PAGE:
This refers to the compound's early use in the process of boiling the skin and tendons of horses and other animals to obtain glue. Over 90% of the collagen in the human body is type I. However, as of 2011, 28 types of collagen have been identified and divided into several groups according to the structure they form: Fibrillar Non-fibrillar FACIT Short chain Basement membrane Multiplexin MACIT Other The five most common types are: Type I: skin, vasculature, bone Type II: cartilage Type III: reticulate found alongside type I Type IV: forms basal lamina, the epithelium-secreted layer of the basement membrane Type V: cell surfaces and placenta The collagenous cardiac skeleton which includes the four heart valve rings, is histologically and uniquely bound to cardiac muscle; the cardiac skeleton includes the separating septa of the heart chambers – the interventricular septum and the atrioventricular septum. Collagen contribution to the measure of cardiac performance summarily represents a continuous torsional force opposed to the fluid mechanics of blood pressure emitted from the heart.
The collagenous structure that divides the upper chambers of the heart from the lower chambers is an impermeable membrane that excludes both blood and electrical impulses through typical physiological means. With support from collagen, atrial fibrillation never deteriorates to ventricular fibrillation. Collagen is layered in variable densities with cardiac muscle mass; the mass, distribution and density of collagen all contribute to the compliance required to move blood back and forth. Individual cardiac valvular leaflets are folded into shape by specialized collagen under variable pressure. Gradual calcium deposition within collagen occurs as a natural function of aging. Calcified points within collagen matrices show contrast in a moving display of blood and muscle, enabling methods of cardiac imaging technology to arrive at ratios stating blood in and blood out. Pathology of the collagen underpinning of the heart is understood within the category of connective tissue disease. Collagen has been used in cosmetic surgery, as a healing aid for burn patients for reconstruction of bone and a wide variety of dental and surgical purposes.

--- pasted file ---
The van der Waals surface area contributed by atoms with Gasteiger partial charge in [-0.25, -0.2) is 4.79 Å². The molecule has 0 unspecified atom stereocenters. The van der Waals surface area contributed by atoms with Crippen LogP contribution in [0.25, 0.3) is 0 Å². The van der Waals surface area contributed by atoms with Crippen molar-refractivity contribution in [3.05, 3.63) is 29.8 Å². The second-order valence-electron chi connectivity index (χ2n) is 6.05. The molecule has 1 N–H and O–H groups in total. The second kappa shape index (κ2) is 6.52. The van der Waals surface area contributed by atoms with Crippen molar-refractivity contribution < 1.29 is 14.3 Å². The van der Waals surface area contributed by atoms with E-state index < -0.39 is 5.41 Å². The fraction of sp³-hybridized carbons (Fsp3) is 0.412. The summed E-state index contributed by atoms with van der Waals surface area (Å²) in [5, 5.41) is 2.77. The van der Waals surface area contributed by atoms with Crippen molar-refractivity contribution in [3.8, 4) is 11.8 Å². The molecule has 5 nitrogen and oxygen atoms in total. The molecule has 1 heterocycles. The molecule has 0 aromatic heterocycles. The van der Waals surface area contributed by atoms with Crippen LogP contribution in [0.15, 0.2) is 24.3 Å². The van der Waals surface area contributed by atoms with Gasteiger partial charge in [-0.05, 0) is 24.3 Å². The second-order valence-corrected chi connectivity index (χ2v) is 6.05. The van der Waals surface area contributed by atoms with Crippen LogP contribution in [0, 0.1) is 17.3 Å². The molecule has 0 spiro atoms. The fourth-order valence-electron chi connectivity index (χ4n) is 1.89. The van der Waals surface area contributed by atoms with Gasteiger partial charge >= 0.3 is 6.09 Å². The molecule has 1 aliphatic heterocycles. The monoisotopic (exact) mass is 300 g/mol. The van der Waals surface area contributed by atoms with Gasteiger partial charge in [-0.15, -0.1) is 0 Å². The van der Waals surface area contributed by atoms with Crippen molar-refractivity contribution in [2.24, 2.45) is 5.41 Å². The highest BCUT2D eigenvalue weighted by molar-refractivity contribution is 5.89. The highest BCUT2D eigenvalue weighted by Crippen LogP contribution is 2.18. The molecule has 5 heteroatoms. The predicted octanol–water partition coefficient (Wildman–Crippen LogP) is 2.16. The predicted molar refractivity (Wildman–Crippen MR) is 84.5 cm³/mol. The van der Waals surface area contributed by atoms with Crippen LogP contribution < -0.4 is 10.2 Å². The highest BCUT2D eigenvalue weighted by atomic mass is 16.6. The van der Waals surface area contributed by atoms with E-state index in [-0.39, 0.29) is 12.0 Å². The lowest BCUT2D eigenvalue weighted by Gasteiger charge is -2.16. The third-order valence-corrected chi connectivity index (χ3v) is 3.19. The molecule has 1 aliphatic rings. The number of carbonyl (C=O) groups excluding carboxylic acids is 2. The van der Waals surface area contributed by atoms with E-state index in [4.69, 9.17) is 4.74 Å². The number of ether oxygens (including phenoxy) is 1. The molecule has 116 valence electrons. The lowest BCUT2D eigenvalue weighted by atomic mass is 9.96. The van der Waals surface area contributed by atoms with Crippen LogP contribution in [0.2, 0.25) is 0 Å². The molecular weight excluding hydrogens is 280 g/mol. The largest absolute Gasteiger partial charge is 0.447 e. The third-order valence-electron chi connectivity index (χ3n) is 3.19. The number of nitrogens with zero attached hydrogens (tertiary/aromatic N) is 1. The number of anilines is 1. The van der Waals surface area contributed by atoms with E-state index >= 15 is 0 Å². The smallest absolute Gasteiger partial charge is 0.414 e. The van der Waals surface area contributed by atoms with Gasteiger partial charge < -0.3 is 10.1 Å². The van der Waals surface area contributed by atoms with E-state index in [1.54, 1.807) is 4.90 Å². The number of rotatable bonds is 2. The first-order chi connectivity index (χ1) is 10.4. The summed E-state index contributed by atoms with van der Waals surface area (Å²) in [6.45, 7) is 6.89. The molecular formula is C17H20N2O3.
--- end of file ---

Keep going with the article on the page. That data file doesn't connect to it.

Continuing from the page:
Both human and bovine collagen is used as dermal fillers for treatment of wrinkles and skin aging. Some points of interest are: When used cosmetically, there is a chance of allergic reactions causing prolonged redness. Most medical collagen is derived from young beef cattle from certified BSE-free animals. Most manufacturers use donor animals from either "closed herds", or from countries which have never had a reported case of BSE such as Australia and New Zealand; as the skeleton forms the structure of the body, it is vital that it maintains its strength after breaks and injuries. Collagen is used in bone grafting as it has a triple helical structure, making it a strong molecule, it is ideal for use in bones. The triple helical structure of collagen prevents it from being broken down by enzymes, it enables adhesiveness of cells and it is important for the proper assembly of the extracellular matrix. Collagen scaffolds are used in tissue regeneration, whether in thin sheets, or gels. Collagen has the correct properties for tissue regeneration such as pore structure, permeability and being stable in vivo.